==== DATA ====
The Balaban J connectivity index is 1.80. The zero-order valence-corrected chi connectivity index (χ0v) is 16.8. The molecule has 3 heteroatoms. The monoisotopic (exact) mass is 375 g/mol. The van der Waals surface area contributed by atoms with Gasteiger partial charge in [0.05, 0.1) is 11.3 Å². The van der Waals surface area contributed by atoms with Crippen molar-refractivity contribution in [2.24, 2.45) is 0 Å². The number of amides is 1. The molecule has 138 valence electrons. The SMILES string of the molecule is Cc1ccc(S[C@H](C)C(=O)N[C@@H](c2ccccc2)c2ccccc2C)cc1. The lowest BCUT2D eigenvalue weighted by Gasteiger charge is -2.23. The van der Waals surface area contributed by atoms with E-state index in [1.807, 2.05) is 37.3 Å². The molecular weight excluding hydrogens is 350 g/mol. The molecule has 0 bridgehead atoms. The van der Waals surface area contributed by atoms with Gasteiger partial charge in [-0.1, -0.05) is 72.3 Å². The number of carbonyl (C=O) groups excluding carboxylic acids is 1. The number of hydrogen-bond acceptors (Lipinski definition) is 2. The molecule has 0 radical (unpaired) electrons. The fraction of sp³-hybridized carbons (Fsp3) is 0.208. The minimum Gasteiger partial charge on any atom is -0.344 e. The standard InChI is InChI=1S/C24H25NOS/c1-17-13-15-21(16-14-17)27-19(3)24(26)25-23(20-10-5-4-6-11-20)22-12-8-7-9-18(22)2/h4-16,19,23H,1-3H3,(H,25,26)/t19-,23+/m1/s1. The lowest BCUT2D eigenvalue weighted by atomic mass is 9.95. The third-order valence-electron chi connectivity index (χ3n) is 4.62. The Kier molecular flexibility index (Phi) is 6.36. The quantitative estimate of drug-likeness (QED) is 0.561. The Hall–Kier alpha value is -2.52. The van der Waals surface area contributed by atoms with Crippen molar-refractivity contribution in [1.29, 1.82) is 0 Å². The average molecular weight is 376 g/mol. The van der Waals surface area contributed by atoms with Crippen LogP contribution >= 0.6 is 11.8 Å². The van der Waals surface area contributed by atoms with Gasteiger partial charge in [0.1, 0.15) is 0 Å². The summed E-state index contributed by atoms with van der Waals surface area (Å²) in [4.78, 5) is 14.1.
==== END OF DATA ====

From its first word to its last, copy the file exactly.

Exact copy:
The Balaban J connectivity index is 1.80. The zero-order valence-corrected chi connectivity index (χ0v) is 16.8. The molecule has 3 heteroatoms. The monoisotopic (exact) mass is 375 g/mol. The van der Waals surface area contributed by atoms with Gasteiger partial charge in [0.05, 0.1) is 11.3 Å². The van der Waals surface area contributed by atoms with Crippen molar-refractivity contribution in [2.24, 2.45) is 0 Å². The number of amides is 1. The molecule has 138 valence electrons. The SMILES string of the molecule is Cc1ccc(S[C@H](C)C(=O)N[C@@H](c2ccccc2)c2ccccc2C)cc1. The lowest BCUT2D eigenvalue weighted by Gasteiger charge is -2.23. The van der Waals surface area contributed by atoms with E-state index in [1.807, 2.05) is 37.3 Å². The molecular weight excluding hydrogens is 350 g/mol. The molecule has 0 bridgehead atoms. The van der Waals surface area contributed by atoms with Gasteiger partial charge in [-0.1, -0.05) is 72.3 Å². The number of carbonyl (C=O) groups excluding carboxylic acids is 1. The number of hydrogen-bond acceptors (Lipinski definition) is 2. The molecule has 0 radical (unpaired) electrons. The fraction of sp³-hybridized carbons (Fsp3) is 0.208. The minimum Gasteiger partial charge on any atom is -0.344 e. The standard InChI is InChI=1S/C24H25NOS/c1-17-13-15-21(16-14-17)27-19(3)24(26)25-23(20-10-5-4-6-11-20)22-12-8-7-9-18(22)2/h4-16,19,23H,1-3H3,(H,25,26)/t19-,23+/m1/s1. The lowest BCUT2D eigenvalue weighted by atomic mass is 9.95. The third-order valence-electron chi connectivity index (χ3n) is 4.62. The Kier molecular flexibility index (Phi) is 6.36. The quantitative estimate of drug-likeness (QED) is 0.561. The Hall–Kier alpha value is -2.52. The van der Waals surface area contributed by atoms with Crippen molar-refractivity contribution in [1.29, 1.82) is 0 Å². The average molecular weight is 376 g/mol. The van der Waals surface area contributed by atoms with Crippen LogP contribution >= 0.6 is 11.8 Å². The van der Waals surface area contributed by atoms with Gasteiger partial charge in [0.1, 0.15) is 0 Å². The summed E-state index contributed by atoms with van der Waals surface area (Å²) in [4.78, 5) is 14.1.